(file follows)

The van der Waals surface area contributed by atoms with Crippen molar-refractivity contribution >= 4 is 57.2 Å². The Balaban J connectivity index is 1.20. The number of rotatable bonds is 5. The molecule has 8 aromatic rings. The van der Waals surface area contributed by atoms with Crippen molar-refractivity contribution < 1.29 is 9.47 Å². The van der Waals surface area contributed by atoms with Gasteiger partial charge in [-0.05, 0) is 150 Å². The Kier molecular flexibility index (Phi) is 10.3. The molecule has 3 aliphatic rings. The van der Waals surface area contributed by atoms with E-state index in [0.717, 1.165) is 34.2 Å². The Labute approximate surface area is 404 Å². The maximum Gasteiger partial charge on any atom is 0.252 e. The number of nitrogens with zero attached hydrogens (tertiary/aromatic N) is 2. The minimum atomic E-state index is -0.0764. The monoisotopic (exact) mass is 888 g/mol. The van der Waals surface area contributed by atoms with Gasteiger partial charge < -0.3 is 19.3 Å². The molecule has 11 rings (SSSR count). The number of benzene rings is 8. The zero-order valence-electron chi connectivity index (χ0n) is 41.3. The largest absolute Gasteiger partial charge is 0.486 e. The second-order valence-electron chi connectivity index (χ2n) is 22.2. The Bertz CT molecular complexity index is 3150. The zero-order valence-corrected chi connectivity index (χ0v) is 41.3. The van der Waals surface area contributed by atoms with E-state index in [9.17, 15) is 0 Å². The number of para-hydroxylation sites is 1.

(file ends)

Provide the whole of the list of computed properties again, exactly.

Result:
The van der Waals surface area contributed by atoms with Crippen molar-refractivity contribution >= 4 is 57.2 Å². The Balaban J connectivity index is 1.20. The number of rotatable bonds is 5. The molecule has 8 aromatic rings. The van der Waals surface area contributed by atoms with Crippen molar-refractivity contribution < 1.29 is 9.47 Å². The van der Waals surface area contributed by atoms with Gasteiger partial charge in [-0.05, 0) is 150 Å². The Kier molecular flexibility index (Phi) is 10.3. The molecule has 3 aliphatic rings. The van der Waals surface area contributed by atoms with E-state index in [0.717, 1.165) is 34.2 Å². The Labute approximate surface area is 404 Å². The maximum Gasteiger partial charge on any atom is 0.252 e. The number of nitrogens with zero attached hydrogens (tertiary/aromatic N) is 2. The minimum atomic E-state index is -0.0764. The monoisotopic (exact) mass is 888 g/mol. The van der Waals surface area contributed by atoms with Gasteiger partial charge < -0.3 is 19.3 Å². The molecule has 11 rings (SSSR count). The number of benzene rings is 8. The zero-order valence-electron chi connectivity index (χ0n) is 41.3. The largest absolute Gasteiger partial charge is 0.486 e. The second-order valence-electron chi connectivity index (χ2n) is 22.2. The Bertz CT molecular complexity index is 3150. The zero-order valence-corrected chi connectivity index (χ0v) is 41.3. The van der Waals surface area contributed by atoms with E-state index in [9.17, 15) is 0 Å². The number of para-hydroxylation sites is 1.